We have done many articles devoted to graphic cards, some focused on the technical level and others focused as a shopping guide, but we had never dedicated one to talking about reference designs, custom designs, and form factors.

These are interesting topics because they are part of the issues we must solve when choosing a graphics card, and we have also found that many users have some doubts about them that it is necessary to clear.

That is why we have decided to make this article, where we will talk about the reference and personalized designs, we will see the keys of both and we will also touch on the theme of the form factor when choosing a graphics card. As always, we invite you to leave any doubt in the comments.

What are the reference designs?

It is those graphics cards that serve as a model or base for manufacturers. Normally these have three great options:

  • Follow the reference model outright, something that has always been quite common and is currently maintained in both NVIDIA and AMD solutions.
  • Follow that base but introduce small differences that are normally limited to the aesthetic section. A recent example we would have in this GTX 1080 TI that Manli announced.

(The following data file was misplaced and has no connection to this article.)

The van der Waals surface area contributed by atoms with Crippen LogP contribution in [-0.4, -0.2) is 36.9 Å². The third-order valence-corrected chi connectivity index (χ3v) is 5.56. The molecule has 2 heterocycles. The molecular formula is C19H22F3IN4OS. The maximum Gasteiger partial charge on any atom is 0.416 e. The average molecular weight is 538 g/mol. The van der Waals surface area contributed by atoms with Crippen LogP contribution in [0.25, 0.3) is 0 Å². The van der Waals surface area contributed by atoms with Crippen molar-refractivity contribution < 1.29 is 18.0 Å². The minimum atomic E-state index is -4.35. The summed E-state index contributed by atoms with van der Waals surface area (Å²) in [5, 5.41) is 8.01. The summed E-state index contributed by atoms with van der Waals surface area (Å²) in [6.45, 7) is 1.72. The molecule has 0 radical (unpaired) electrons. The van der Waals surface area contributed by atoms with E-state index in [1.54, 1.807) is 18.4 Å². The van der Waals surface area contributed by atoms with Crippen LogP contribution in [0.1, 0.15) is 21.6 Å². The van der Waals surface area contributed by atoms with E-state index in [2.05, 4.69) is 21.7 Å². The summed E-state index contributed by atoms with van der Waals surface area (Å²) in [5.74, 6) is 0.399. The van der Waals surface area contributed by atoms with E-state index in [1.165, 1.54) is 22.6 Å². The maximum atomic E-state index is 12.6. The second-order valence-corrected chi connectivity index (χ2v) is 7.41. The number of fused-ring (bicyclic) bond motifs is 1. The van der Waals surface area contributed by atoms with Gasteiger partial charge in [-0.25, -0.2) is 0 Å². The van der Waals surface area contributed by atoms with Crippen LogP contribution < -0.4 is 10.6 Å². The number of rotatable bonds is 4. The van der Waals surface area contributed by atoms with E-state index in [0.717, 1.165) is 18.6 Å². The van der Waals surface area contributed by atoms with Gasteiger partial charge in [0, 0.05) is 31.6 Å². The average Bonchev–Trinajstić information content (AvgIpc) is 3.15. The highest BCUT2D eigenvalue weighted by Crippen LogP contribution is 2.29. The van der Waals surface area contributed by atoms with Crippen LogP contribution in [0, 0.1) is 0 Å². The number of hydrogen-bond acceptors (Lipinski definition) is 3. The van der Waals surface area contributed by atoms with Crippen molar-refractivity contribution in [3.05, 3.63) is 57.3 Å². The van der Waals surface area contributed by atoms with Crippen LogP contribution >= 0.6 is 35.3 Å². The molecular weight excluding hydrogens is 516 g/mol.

• Completely change the reference designs and launch “real” custom models. This implies changes that can be more or less profound, although we will talk about it later on.

As a general rule, assemblers are committed to offering a catalog as complete as possible, and this implies that we can find both graphic cards faithful to the reference designs and other custom designs.

This also has another explanation, and that is that it allows them to market solutions based on the same graphic core but at different prices. These price differences are justified by the finishes and the quality of construction that each card has.

In short, the reference designs are the base model that is usually released by NVIDIA and AMD from a specific graphics card, and the customized adaptations carried out by the assemblers, introducing various novelties that can range from the PCB to the cooling system.